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Determinants of Economic Growth Across Embedded Economies: A Transformational Analogy of Mining Population for Human Capital

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  • Voxi Heinrich S. Amavilah

Abstract

Emerging evidence shows a strong correlation between institutions and economic growth, and explains the recent research shift from focus on resources and resource productivity to institutions as determinants of economic growth. The positive correlation is read by some as indication that economies with similar institutions should perform approximately the same, and by extension embedded economies should perform like their host(s). However, observation shows that some embedded economies, such as some U.S. Native economies, perform worse than their host(s) sometimes. There are two reasons for the difference: (a) host-embedded interactions are weak; and (b) the institutions of embedded- and host economies are similar only at the infrastructure level, but very dissimilar at the supestructure level. Within general host economies infrastructural and supperstructural elements of institutions work together to stimulate and sustain economic growth, while within embedded economies they may pull in opposing directions thereby slowing, preventing, or even reversing economic growth. This paper first sets up a practical model of host-embedded interactions assumed to take place via the states of the host economy (Yj) and technology (Aj) - both of which affect local production (Yi), where Yj affects Yi directly and Aj affects Yi indirectly through human capital. Second, the paper introduces geo-engineering quantity-quality models that would allow assessment of the separate effects on the growth of embedded economies of infrastructural and superstructural aspects of institutions. An obvious weakness of the paper is that it leaves empirical estimations and tests for a separate study.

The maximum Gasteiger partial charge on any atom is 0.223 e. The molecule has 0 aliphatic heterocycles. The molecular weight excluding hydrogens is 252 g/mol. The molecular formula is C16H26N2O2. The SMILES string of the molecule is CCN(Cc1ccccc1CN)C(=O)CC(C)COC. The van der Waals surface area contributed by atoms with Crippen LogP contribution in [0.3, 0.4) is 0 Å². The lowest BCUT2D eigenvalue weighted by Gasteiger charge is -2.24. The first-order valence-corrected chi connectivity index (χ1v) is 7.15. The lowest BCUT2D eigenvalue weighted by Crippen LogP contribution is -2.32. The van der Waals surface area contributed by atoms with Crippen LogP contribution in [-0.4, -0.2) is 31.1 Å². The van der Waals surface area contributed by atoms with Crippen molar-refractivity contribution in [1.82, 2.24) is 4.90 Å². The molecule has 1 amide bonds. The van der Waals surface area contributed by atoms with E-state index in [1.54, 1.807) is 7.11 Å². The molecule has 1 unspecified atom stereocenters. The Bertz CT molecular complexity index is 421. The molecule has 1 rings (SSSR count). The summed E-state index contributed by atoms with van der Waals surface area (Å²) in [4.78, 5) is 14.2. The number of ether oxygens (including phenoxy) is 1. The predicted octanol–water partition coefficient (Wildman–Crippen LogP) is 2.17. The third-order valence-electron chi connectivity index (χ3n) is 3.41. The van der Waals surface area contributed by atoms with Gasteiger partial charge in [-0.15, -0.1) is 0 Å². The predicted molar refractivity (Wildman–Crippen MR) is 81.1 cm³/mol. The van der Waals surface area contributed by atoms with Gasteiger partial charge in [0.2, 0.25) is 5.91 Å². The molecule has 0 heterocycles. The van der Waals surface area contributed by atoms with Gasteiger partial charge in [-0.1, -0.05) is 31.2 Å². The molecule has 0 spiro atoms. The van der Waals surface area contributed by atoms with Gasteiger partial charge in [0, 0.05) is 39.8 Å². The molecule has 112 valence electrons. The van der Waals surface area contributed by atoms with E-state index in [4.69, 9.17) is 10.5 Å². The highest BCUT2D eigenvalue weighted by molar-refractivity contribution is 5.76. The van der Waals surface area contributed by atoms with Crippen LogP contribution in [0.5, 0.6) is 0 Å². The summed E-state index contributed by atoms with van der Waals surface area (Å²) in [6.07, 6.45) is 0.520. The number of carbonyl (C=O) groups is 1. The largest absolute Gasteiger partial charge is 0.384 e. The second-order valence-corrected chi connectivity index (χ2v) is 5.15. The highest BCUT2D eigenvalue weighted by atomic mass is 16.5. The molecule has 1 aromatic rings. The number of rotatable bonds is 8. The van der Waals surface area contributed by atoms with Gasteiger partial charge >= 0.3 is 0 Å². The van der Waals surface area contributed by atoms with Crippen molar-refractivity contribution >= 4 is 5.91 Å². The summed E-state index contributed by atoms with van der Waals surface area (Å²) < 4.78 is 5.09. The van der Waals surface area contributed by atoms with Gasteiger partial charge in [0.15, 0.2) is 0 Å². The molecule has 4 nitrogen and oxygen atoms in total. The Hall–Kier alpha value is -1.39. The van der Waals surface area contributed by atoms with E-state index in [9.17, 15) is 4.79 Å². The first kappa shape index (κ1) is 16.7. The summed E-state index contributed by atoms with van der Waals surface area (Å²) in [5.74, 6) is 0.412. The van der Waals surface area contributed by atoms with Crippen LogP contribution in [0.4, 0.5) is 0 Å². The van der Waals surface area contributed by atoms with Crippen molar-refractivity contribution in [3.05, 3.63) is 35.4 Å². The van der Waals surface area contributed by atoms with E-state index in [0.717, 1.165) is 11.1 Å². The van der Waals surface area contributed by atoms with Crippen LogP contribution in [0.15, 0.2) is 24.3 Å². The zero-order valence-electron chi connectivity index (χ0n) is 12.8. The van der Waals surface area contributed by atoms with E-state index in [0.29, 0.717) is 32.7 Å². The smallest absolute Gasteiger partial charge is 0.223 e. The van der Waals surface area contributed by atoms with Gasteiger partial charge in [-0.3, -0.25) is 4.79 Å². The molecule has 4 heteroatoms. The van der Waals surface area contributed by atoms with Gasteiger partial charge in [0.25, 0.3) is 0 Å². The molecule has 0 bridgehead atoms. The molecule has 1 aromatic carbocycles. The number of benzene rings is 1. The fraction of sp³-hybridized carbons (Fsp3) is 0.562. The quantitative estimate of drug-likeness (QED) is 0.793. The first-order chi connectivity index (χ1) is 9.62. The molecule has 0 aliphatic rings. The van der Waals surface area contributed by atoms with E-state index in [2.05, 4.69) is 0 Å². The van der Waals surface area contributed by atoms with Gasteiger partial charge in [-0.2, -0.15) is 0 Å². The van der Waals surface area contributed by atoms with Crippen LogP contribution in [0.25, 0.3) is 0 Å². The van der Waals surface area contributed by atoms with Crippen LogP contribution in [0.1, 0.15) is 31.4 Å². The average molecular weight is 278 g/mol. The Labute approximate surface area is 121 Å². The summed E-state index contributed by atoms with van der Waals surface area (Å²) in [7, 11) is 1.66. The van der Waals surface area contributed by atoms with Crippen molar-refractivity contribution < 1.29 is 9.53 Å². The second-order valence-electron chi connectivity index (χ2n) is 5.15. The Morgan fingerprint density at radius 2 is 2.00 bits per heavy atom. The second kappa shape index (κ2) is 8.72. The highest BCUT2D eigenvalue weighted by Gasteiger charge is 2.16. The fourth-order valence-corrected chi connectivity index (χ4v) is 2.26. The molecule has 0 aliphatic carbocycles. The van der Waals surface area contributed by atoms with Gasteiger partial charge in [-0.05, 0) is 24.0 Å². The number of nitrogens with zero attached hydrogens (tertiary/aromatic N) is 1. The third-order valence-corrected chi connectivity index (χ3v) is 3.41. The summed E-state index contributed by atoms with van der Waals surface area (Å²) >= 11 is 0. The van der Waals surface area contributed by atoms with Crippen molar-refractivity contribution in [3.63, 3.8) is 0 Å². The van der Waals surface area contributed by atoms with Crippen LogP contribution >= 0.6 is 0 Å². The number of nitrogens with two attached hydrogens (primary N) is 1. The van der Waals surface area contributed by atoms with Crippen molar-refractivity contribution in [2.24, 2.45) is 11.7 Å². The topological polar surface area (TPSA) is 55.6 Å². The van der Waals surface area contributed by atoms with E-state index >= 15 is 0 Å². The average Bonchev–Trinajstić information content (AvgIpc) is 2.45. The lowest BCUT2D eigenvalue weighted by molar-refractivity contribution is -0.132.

Suggested Citation

  • Voxi Heinrich S. Amavilah, 2004. "Determinants of Economic Growth Across Embedded Economies: A Transformational Analogy of Mining Population for Human Capital," Development and Comp Systems 0402001, EconWPA.
  • Handle: RePEc:wpa:wuwpdc:0402001
    Note: Type of Document - word perfect doc; prepared on WinXP; pages: 21; figures: None. Author invites comments and criticisms
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    References listed on IDEAS

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    Citations

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    Cited by:

    1. Voxi Heinrich S Amavilah, 2005. "Human Capital and Income across U.S. Native American Reservations and Trust Lands," GE, Growth, Math methods 0505001, EconWPA.
    2. Voxi Heinrich Amavilah, 2004. "Apparent Solow- and Solow-like Technological Residuals and the Economic Performance of U.S. Native American Economies," Development and Comp Systems 0406004, EconWPA.
    3. Voxi Heinrich S Amavilah, 2004. "Economic Performance in a Cross-Section of U.S. Native American Economies," GE, Growth, Math methods 0405003, EconWPA.
    4. Voxi Heinrich Amavilah, 2005. "Solow and the Native Americans: Technological Residuals and the Economic Performance of U.S. Native American Economies," Development and Comp Systems 0505008, EconWPA.

    More about this item

    Keywords

    growth embedded economies; mining population for human capital; deteminants of growth;

    JEL classification:

    • J15 - Labor and Demographic Economics - - Demographic Economics - - - Economics of Minorities, Races, Indigenous Peoples, and Immigrants; Non-labor Discrimination

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